- Health Hazards
- Chemical Hazards such as battery acid and solvents.
- Biological Hazards such as bacteria, viruses, dusts, and moulds. Biological hazards are often called ‘biohazards’.
- Physical Agents (energy) strong enough to cause harm, such as electrical currents, heat, noise, light, and radiation.
- Risks for Musculoskeletal Injuries such as vibration, repetitive movements, awkward or sustained postures due to workstation design, and forceful exertions such as pushing, pulling, and lifting.
- Psycho-Social Hazards such as harassment and violence situations, time constraints, and shift work.
- How do you find hazards?
- Proactive resources include: regulations, codes of practice, standards, guidelines, MSDS and consultation with workers.
- Reactive resources include: incident statistics and trend analysis, first aid records, education, experience, and consultation with workers.
Step 2: Evaluation = Assess the Risk (Risk = S x F x P)
- How do you prioritize which hazards you are going to deal with first?
- Severity – how seriously a worker may be harmed, or property may be damaged or lost if exposed to the hazard.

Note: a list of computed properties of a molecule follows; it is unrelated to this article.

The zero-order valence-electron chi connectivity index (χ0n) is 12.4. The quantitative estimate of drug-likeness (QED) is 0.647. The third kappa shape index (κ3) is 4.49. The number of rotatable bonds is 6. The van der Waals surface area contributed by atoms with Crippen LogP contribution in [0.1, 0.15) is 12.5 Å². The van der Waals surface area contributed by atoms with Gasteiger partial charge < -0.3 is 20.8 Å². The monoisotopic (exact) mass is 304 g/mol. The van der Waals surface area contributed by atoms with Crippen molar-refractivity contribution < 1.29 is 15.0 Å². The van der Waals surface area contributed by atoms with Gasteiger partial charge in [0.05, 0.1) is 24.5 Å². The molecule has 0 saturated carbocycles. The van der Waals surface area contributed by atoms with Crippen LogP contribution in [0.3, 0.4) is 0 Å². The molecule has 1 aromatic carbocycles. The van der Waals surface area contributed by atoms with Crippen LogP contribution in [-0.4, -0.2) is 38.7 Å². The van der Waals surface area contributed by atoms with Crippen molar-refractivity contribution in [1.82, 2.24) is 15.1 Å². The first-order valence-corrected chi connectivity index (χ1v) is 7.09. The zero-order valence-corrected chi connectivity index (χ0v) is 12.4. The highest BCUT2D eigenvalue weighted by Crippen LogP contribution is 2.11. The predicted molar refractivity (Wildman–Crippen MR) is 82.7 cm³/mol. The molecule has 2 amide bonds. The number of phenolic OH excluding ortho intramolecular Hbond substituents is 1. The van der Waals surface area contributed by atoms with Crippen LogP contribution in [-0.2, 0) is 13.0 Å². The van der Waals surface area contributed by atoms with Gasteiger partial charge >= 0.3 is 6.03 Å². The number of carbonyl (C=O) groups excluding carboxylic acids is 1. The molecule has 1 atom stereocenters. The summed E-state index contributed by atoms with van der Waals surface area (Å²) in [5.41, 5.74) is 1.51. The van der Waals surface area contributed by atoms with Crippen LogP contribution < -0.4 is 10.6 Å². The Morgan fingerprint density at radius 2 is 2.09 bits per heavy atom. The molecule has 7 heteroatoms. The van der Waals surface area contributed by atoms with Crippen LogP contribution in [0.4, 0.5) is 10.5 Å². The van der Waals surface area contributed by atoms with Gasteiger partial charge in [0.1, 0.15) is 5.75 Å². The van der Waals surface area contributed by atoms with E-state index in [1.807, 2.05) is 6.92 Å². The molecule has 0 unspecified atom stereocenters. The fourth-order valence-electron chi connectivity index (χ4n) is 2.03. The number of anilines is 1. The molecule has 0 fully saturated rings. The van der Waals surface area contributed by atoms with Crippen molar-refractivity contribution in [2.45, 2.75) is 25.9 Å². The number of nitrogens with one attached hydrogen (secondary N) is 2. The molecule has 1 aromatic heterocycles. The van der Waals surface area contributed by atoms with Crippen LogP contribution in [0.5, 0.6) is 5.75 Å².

- Frequency – how often a worker is exposed to a hazard.
- Probability – how likely it is that an injury or illness will occur if exposed to the hazard.
- What is the risk of being exposed to this hazard?
The following Risk Assessment Model is used in HSD:
|Fatality or permanent total disability||
|Likely to occur immediately|
|Lost time injury||
|Probable in time|
|Reportable injury, no lost time||
|Possible in time|
|Minor medical treatment||
|A||B||C||D||Rating 1 is CRITICAL|
|I||Rating 2 is SERIOUS|
|II||Rating 3 is MODERATE|
|Iii||Rating 4 is MINOR|
|IV||Rating 5 is NEGLIGIBLE|
Step 3: Control = Find a safer way; Everyday
- How do you eliminate or control the hazard? When dealing with the control of hazards, research into the following areas will take place:
- Regulations – WSH Regulations
- Standards – CSA, ANSI, Best Practices
- Best Practices – Guidelines, Industry Associations
- Other Publications – Manufacturer Documentation, Internet Research, Safe Work Procedures
Recognizing Types of Hazard Control Choices
- At the source: elimination, substitution, redesign, isolation, automation
- Along the Path: relocation, barriers, absorption, dilution
- At the Worker’s Level: administrative controls, orientation, training and supervision, work procedures, emergency planning, housekeeping, hygiene practices, PPE